Podcasts are also an effective means of building an engaged audience that will restlessly wait for your next episodes if you’re interesting enough. Podcast subscriptions on iTunes alone have surpassed 1 billion.
A good example of the use of podcasts in e-commerce is well shown by The Spoon. They have two amazing podcasts to educate and engage their audience with: Smart Kitchen Show and the Weekly Spoon. Here’s an interesting episode from their Smart Kitchen Show.
When you consider the fact that %60 of the global internet population uses a mobile device to go online, it is crucial to try and make content that is easily consumed on mobile.
Social messaging is one of these content types. Buffer’s State of Social Report shows that "there are now more people using the top four social messaging apps (WhatsApp, Messenger, WeChat, and Viber) than the top four social media apps (Facebook, Instagram, Twitter, and LinkedIn)". Yet only 20% of marketers have used social messaging for marketing.
Only 20% of marketers use social messaging for marketing.
Videos, podcasts or video podcasts, and social messaging seem to be great choices for diversifying your content formats.
When one of his followers asked Ben Settle, a renowned email copywriter, how to have a voice in writing in a Q&A session, he answered that you should write the way you speak, with all the tonal nuances, expressions, pauses, etc. When people read your stuff, it should be like they hear your voice in their heads too.
Yet this is what most people neglect and as a result their content turns bland and uninteresting.
I’m not saying that you should always sound the same, use the same adjectives, and have a static writing style anywhere (after all, each platform and publication has some instructions) — people would find that boring — but depending on your audience and platform, you can try to sound excited, lively, bored, etc., just like when you talk.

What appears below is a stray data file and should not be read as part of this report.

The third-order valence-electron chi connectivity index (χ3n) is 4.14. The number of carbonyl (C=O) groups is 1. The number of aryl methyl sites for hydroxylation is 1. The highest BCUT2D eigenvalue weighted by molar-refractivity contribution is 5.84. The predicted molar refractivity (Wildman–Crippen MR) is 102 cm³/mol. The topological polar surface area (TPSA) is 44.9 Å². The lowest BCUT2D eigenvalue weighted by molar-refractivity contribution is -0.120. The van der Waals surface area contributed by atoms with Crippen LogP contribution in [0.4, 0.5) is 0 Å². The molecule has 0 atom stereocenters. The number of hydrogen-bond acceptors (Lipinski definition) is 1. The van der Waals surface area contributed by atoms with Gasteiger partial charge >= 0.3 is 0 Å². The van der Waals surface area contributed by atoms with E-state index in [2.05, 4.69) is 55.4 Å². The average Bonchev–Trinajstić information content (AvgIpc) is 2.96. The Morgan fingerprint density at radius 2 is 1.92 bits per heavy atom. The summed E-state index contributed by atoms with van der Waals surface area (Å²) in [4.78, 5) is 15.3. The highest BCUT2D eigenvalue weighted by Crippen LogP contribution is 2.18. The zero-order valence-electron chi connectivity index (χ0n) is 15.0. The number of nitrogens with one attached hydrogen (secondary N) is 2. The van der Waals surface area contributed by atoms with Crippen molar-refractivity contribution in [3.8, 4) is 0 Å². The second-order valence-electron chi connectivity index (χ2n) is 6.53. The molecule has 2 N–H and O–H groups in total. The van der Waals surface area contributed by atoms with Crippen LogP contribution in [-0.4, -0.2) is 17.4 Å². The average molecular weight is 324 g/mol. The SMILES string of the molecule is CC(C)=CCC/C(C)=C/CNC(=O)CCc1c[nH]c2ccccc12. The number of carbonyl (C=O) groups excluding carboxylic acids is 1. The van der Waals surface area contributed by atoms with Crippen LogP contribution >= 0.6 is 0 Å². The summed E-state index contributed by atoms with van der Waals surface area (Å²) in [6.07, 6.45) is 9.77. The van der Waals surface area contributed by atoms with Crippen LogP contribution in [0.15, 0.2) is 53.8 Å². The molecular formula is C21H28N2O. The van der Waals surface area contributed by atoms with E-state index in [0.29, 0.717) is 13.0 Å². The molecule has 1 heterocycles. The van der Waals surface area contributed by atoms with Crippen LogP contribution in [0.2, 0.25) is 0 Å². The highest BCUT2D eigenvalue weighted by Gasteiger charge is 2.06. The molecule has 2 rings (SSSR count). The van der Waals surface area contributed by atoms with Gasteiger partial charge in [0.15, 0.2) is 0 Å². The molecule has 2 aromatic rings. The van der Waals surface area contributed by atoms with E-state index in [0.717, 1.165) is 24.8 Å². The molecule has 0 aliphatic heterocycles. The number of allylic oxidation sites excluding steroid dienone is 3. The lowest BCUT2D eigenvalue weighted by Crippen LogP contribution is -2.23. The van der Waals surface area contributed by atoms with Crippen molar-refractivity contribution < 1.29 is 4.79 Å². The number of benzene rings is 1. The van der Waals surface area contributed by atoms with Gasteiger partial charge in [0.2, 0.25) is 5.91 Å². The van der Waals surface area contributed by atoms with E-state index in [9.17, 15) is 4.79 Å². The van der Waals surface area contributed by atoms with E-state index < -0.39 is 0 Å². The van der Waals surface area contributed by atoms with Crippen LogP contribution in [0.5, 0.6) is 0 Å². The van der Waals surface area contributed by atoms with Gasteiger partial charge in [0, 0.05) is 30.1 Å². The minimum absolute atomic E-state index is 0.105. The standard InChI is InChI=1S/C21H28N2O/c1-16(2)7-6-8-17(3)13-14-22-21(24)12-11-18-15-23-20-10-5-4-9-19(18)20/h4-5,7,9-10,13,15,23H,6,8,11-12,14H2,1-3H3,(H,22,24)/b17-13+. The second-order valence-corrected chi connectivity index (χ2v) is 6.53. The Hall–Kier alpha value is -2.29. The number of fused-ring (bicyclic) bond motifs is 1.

The fact with commercial writing is that you do everything to be read and liked by the right people. So if your audience is into a sassy style of writing, you need to adopt it. Speak/write in a language that’s interesting for your audience.
You can learn more about your audience preferences using customer experience management software. These tools provide means to connect with your audience and collect feedback from them.
The same is true about the kind of content you produce. As Jimmy Daly explains, actionable (how-to) content could be a great choice, but in many cases, publishing only tactical how-to guides will result in missing strategic-minded people (decision-makers).
What you need to do is produce strategic content (models, frameworks, principles, opinions) that appeal to your strategic readers so that you can attract them too. A CEO, for example, is more interested in an article on why having a customer journey plan is the answer to almost all their company’s problems, rather than a step-by-step guide on developing a customer persona.
A content type spectrum: on one side is tactical content (how-tos) and on the other there is strategic content (opinions, frameworks, etc.).
BuzzSumo analyzed 1 million blog posts on the web and found out that 75% of them had no external backlinks, and 50% of them had two or fewer Facebook interactions (likes, comments, shares). Yet one type of content that got a lot of links and shares was "well-researched and evidence-based" blog posts.
Everybody knows the value of original research. Google’s Matt Cutts has always preached the importance of original research for link building and SEO in general. Any link to your research content will have a positive effect on your overall domain authority.
But apart from SEO benefits (especially in fintech SEO), original research establishes you as an authority on the topic and cuts through the rehashed content that is being produced restlessly by imitators.
According to Andy Crestodina, there are 5 types of research in content marketing:
- Aggregate existing research
- Online surveys
- Phone survey
One of the easiest ways to produce original research is gathering the existing data from different sources. Maybe there is already a body of work that you can use and produce new data from and then do original research.
For example, I did an analysis on the top 50 business websites of SimilarWeb, a web analytics company, and tried to find answers to 7 questions about their conversion-focused homepage elements: